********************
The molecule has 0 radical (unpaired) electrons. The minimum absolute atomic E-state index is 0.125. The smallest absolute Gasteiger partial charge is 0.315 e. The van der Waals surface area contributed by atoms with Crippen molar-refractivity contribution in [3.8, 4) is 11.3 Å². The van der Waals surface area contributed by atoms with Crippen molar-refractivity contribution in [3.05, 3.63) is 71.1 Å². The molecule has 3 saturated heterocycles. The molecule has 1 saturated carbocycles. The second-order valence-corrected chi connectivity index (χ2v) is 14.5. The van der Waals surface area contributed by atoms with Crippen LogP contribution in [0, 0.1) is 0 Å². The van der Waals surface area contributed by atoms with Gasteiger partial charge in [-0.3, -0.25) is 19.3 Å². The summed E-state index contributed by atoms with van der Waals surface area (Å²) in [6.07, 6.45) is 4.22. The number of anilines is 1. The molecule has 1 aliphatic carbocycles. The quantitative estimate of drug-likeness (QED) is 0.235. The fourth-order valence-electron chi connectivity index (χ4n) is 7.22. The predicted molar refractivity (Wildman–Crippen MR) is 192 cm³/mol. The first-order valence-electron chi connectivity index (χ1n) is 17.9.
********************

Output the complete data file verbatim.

The molecule has 0 radical (unpaired) electrons. The minimum absolute atomic E-state index is 0.125. The smallest absolute Gasteiger partial charge is 0.315 e. The van der Waals surface area contributed by atoms with Crippen molar-refractivity contribution in [3.8, 4) is 11.3 Å². The van der Waals surface area contributed by atoms with Crippen molar-refractivity contribution in [3.05, 3.63) is 71.1 Å². The molecule has 3 saturated heterocycles. The molecule has 1 saturated carbocycles. The second-order valence-corrected chi connectivity index (χ2v) is 14.5. The van der Waals surface area contributed by atoms with Crippen LogP contribution in [0, 0.1) is 0 Å². The van der Waals surface area contributed by atoms with Gasteiger partial charge in [-0.3, -0.25) is 19.3 Å². The summed E-state index contributed by atoms with van der Waals surface area (Å²) in [6.07, 6.45) is 4.22. The number of anilines is 1. The molecule has 1 aliphatic carbocycles. The quantitative estimate of drug-likeness (QED) is 0.235. The fourth-order valence-electron chi connectivity index (χ4n) is 7.22. The predicted molar refractivity (Wildman–Crippen MR) is 192 cm³/mol. The first-order valence-electron chi connectivity index (χ1n) is 17.9.